Daily Prelims Notes 3 April 2021
- April 3, 2021
- Posted by: admin1
- Category: DPN
Daily Prelims Notes
3 April 2021
Table Of Contents
- CHIEF ELECTORAL OFFICER
- WORLD CITIES CULTURAL FORUM
- KUTCH GREAT INDIAN BUSTARD SANCTUARY
- SHIGMO FESTIVAL
- NOTRE DAME CATHEDRAL
- GRAMEEN E- STORES
- PMSYM SCHEME
- MATERNAL DEATHS
- NEW EMISSION NORMS FOR COAL-FIRED POWER PLANTS
Context: BJP seeks removal of Chief Electoral Officer SushilLohani over conflict of interest.
- A Chief Electoral Officer (CEO) functions under the supervision, control and overall guidance of the Election Commission of India.
- According to the Representation of the People’s Act 1950 and 1951, each state of India must be assisted with a Chief Electoral Officer during the State Assembly elections as well as the general elections.
- According to provisions of the above-mentioned acts, the CEO has a significant role to play during the elections to the office of the President and the Vice-President of India.
- The CEO supervises the preparation, revision and maintenance of the electoral rolls in the state.
- It is the duty of the Chief Electoral Officer to ensure free and fair elections in the state, such that more percentage of votes are cast.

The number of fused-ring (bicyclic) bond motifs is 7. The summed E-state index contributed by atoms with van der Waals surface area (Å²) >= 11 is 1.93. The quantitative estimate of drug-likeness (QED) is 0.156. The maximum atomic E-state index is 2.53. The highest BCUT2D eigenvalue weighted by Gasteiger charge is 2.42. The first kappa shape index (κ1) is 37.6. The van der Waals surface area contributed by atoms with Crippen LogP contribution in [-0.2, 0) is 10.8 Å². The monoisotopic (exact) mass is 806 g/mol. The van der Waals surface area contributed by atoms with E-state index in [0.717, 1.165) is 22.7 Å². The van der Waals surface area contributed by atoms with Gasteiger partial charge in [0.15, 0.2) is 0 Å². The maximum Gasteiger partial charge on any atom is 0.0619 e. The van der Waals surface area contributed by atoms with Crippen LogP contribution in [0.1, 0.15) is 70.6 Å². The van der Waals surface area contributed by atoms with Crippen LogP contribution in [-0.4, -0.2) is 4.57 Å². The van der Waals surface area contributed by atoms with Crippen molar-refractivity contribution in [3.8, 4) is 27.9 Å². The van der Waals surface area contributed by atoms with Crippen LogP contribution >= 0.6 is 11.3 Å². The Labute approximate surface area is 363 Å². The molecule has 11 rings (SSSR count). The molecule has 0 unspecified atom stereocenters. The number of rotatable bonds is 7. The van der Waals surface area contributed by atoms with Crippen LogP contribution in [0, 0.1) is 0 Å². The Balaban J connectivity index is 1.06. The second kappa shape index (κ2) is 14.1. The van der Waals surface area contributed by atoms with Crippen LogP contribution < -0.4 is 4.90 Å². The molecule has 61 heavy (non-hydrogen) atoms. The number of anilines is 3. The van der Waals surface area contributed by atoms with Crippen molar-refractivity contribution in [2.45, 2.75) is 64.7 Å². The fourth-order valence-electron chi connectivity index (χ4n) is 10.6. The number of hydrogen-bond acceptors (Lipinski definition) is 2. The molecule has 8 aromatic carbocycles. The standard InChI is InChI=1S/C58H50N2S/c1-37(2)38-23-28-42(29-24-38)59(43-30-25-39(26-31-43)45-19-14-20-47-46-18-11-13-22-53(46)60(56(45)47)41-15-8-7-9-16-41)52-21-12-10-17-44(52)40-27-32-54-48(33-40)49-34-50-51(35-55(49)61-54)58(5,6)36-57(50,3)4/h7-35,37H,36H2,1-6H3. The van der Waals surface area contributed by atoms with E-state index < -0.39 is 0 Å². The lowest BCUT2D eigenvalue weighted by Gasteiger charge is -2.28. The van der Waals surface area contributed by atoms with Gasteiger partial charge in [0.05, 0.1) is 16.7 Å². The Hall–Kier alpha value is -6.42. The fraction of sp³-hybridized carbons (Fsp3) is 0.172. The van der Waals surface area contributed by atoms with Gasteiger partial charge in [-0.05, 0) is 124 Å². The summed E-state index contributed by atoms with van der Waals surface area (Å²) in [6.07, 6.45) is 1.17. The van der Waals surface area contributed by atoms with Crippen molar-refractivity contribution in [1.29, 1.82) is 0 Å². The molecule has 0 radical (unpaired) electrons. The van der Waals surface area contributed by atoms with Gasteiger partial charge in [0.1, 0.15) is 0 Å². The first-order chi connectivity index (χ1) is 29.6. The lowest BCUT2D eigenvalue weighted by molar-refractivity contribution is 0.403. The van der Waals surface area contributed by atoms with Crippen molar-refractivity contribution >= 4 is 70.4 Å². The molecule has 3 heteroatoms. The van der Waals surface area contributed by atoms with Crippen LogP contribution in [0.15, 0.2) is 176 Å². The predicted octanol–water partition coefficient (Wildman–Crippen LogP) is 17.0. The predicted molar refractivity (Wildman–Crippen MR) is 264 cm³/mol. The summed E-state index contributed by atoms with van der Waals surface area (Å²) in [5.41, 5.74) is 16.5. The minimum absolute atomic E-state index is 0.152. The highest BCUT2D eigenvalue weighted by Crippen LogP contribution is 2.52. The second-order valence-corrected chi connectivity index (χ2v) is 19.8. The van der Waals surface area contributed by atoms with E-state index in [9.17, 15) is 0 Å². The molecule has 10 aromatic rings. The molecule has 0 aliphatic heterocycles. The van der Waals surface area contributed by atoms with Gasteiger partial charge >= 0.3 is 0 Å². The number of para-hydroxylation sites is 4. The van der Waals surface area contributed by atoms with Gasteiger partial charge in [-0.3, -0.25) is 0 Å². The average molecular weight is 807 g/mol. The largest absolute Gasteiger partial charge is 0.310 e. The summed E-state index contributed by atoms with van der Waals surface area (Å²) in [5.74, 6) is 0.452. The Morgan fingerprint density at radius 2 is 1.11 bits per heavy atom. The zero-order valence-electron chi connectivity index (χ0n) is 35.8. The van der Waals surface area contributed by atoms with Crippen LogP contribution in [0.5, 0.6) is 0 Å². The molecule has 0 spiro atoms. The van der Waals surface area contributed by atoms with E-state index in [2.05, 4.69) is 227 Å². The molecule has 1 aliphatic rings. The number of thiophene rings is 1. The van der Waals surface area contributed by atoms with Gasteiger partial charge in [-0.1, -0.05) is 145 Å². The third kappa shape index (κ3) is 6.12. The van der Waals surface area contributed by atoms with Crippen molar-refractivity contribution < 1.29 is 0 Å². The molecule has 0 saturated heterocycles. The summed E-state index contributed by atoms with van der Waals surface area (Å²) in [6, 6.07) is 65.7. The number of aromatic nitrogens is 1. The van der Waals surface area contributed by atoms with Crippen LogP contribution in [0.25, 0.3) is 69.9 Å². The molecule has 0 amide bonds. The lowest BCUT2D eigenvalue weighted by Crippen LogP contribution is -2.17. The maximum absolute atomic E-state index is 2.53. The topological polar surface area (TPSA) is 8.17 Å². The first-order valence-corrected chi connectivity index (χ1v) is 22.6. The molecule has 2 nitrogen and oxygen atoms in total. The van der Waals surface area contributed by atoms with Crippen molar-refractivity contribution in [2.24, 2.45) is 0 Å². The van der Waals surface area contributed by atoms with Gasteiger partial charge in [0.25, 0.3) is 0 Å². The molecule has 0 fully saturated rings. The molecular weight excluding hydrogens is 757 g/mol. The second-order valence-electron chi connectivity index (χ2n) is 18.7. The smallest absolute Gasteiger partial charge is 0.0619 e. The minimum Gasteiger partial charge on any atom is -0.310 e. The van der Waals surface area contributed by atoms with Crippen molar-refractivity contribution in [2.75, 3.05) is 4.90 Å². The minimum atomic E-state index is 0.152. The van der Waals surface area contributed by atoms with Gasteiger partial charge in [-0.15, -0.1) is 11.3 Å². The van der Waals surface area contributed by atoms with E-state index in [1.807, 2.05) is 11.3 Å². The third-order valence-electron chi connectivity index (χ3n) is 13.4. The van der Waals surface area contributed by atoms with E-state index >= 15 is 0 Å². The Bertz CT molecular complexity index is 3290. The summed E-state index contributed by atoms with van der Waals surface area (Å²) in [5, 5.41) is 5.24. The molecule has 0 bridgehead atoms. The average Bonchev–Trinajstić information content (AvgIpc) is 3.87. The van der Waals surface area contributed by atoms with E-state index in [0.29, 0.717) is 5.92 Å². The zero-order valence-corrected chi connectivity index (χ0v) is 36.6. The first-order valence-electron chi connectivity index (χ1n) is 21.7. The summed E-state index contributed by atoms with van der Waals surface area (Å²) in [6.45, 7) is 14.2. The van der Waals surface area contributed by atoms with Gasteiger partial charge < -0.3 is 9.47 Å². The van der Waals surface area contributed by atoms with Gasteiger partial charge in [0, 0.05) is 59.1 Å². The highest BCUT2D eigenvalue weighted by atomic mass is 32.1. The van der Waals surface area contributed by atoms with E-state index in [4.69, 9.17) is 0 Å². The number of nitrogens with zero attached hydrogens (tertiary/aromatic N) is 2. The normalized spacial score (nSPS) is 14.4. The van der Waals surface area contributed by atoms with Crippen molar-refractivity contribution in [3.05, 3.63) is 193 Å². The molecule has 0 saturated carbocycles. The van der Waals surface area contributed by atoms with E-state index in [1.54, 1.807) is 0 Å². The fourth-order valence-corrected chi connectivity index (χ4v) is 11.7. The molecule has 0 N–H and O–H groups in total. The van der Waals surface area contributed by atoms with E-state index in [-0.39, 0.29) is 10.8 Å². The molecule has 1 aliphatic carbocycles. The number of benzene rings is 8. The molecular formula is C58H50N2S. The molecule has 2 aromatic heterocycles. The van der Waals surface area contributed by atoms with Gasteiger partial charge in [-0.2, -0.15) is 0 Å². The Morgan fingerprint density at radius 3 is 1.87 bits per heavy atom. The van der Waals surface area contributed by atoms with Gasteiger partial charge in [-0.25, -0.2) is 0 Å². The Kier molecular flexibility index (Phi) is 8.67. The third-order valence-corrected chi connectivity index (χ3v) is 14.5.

- It is the responsibility of the CEO to enhance communication between the voters of a state and the different departments of elections within the state.
- Most importantly, it is the task of the CEO to ensure that no political party has any control with the elections in the state.
Subject : Current Events
Context : Chief Minister Arvind Kejriwal will be representing Delhi and India at the World Cities Cultural Forum (WCCF) , according to a statement issued by the city government.
- World cities cultural forum began in 2012 with 8 members in London. Now it is network of 40 key cities like London, Hong Kong, Amsterdam etc.
- The WCCF enables the policy makers of member cities to share research and intelligence, while exploring the vital role of culture in prosperity.
- Forum members collaborate via a program of events including themed symposia, regional summits and workshops.
- Delhi become the newest member and the second Indian city after Mumbai on the World Cities Culture Forum (WCCF), a platform for cities to share their culture.
Subject : Geography
Context : Cong, AIUDF set for big gains in river islands dominated by Bengali-speaking Muslims, and hit by floods, BJP rhetoric.
- Chars are riverine islands in the Brahmaputra formed through silt deposits. Life in the char is defined by the mighty river.
- The riverine areas (island) of the river Brahmaputra, locally known as “Char/ Chapori” cover about 3.60 lakhs hectares of land and population of approx. 24.90 lakhs (as per Socio Economic Survey 2002-03).
- Distinction should be made between island chars, which are surrounded by water year-round and attached chars, which are connected to the mainland under normal flow.
- The chars follow a peculiar pattern of migration. They are subjected to erosion on their upstream and deposition on the downstream, due to which they migrate downstream.